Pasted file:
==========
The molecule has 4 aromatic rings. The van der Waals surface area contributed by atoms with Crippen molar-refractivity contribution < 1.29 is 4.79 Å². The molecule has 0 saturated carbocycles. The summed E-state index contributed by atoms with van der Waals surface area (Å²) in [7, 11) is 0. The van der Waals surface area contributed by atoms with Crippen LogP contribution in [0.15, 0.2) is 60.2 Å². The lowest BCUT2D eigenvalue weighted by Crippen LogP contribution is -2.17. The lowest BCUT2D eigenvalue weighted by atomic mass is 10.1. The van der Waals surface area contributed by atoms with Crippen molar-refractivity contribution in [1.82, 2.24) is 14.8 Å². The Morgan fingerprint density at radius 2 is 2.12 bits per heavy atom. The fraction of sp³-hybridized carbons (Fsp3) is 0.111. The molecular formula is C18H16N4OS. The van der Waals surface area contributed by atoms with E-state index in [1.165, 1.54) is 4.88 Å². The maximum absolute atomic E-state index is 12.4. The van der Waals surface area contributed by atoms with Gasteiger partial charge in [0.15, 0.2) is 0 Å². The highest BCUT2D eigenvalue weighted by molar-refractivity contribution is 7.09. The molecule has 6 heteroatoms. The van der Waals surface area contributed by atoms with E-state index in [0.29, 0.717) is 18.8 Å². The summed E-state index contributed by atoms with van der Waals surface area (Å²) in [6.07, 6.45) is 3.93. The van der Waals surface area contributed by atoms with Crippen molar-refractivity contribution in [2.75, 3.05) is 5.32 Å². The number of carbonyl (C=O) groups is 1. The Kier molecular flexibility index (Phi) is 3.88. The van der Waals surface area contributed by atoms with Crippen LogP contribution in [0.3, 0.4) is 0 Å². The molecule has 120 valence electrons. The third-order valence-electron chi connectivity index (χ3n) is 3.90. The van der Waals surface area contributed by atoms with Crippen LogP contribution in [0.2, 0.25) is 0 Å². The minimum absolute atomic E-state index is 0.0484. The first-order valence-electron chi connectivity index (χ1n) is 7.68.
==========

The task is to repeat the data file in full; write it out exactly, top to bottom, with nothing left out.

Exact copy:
The molecule has 4 aromatic rings. The van der Waals surface area contributed by atoms with Crippen molar-refractivity contribution < 1.29 is 4.79 Å². The molecule has 0 saturated carbocycles. The summed E-state index contributed by atoms with van der Waals surface area (Å²) in [7, 11) is 0. The van der Waals surface area contributed by atoms with Crippen LogP contribution in [0.15, 0.2) is 60.2 Å². The lowest BCUT2D eigenvalue weighted by Crippen LogP contribution is -2.17. The lowest BCUT2D eigenvalue weighted by atomic mass is 10.1. The van der Waals surface area contributed by atoms with Crippen molar-refractivity contribution in [1.82, 2.24) is 14.8 Å². The Morgan fingerprint density at radius 2 is 2.12 bits per heavy atom. The fraction of sp³-hybridized carbons (Fsp3) is 0.111. The molecular formula is C18H16N4OS. The van der Waals surface area contributed by atoms with E-state index in [1.165, 1.54) is 4.88 Å². The maximum absolute atomic E-state index is 12.4. The van der Waals surface area contributed by atoms with Gasteiger partial charge in [0.15, 0.2) is 0 Å². The highest BCUT2D eigenvalue weighted by molar-refractivity contribution is 7.09. The molecule has 6 heteroatoms. The van der Waals surface area contributed by atoms with E-state index in [0.29, 0.717) is 18.8 Å². The summed E-state index contributed by atoms with van der Waals surface area (Å²) in [6.07, 6.45) is 3.93. The van der Waals surface area contributed by atoms with Crippen molar-refractivity contribution in [2.75, 3.05) is 5.32 Å². The number of carbonyl (C=O) groups is 1. The Kier molecular flexibility index (Phi) is 3.88. The van der Waals surface area contributed by atoms with Crippen LogP contribution in [0.3, 0.4) is 0 Å². The molecule has 120 valence electrons. The third-order valence-electron chi connectivity index (χ3n) is 3.90. The van der Waals surface area contributed by atoms with Crippen LogP contribution in [0.2, 0.25) is 0 Å². The minimum absolute atomic E-state index is 0.0484. The first-order valence-electron chi connectivity index (χ1n) is 7.68.